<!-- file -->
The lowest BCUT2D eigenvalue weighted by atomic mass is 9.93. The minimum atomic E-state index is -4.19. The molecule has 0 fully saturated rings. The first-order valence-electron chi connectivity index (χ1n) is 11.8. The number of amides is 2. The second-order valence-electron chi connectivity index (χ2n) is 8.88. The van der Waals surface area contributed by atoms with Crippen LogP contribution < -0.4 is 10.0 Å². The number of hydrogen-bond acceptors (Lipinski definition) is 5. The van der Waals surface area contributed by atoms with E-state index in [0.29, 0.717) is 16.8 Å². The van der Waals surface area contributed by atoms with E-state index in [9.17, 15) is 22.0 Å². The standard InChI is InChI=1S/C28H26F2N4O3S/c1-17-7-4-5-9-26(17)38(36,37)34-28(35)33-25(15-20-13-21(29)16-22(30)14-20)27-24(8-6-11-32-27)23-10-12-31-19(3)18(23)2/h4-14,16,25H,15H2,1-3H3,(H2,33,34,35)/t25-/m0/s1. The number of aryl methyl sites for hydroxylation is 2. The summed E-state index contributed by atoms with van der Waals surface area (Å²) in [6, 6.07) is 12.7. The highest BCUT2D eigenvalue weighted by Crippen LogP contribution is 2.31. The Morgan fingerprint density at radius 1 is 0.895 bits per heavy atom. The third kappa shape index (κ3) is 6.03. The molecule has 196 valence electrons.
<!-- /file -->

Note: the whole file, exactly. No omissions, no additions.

The lowest BCUT2D eigenvalue weighted by atomic mass is 9.93. The minimum atomic E-state index is -4.19. The molecule has 0 fully saturated rings. The first-order valence-electron chi connectivity index (χ1n) is 11.8. The number of amides is 2. The second-order valence-electron chi connectivity index (χ2n) is 8.88. The van der Waals surface area contributed by atoms with Crippen LogP contribution < -0.4 is 10.0 Å². The number of hydrogen-bond acceptors (Lipinski definition) is 5. The van der Waals surface area contributed by atoms with E-state index in [0.29, 0.717) is 16.8 Å². The van der Waals surface area contributed by atoms with E-state index in [9.17, 15) is 22.0 Å². The standard InChI is InChI=1S/C28H26F2N4O3S/c1-17-7-4-5-9-26(17)38(36,37)34-28(35)33-25(15-20-13-21(29)16-22(30)14-20)27-24(8-6-11-32-27)23-10-12-31-19(3)18(23)2/h4-14,16,25H,15H2,1-3H3,(H2,33,34,35)/t25-/m0/s1. The number of aryl methyl sites for hydroxylation is 2. The summed E-state index contributed by atoms with van der Waals surface area (Å²) in [6, 6.07) is 12.7. The highest BCUT2D eigenvalue weighted by Crippen LogP contribution is 2.31. The Morgan fingerprint density at radius 1 is 0.895 bits per heavy atom. The third kappa shape index (κ3) is 6.03. The molecule has 196 valence electrons.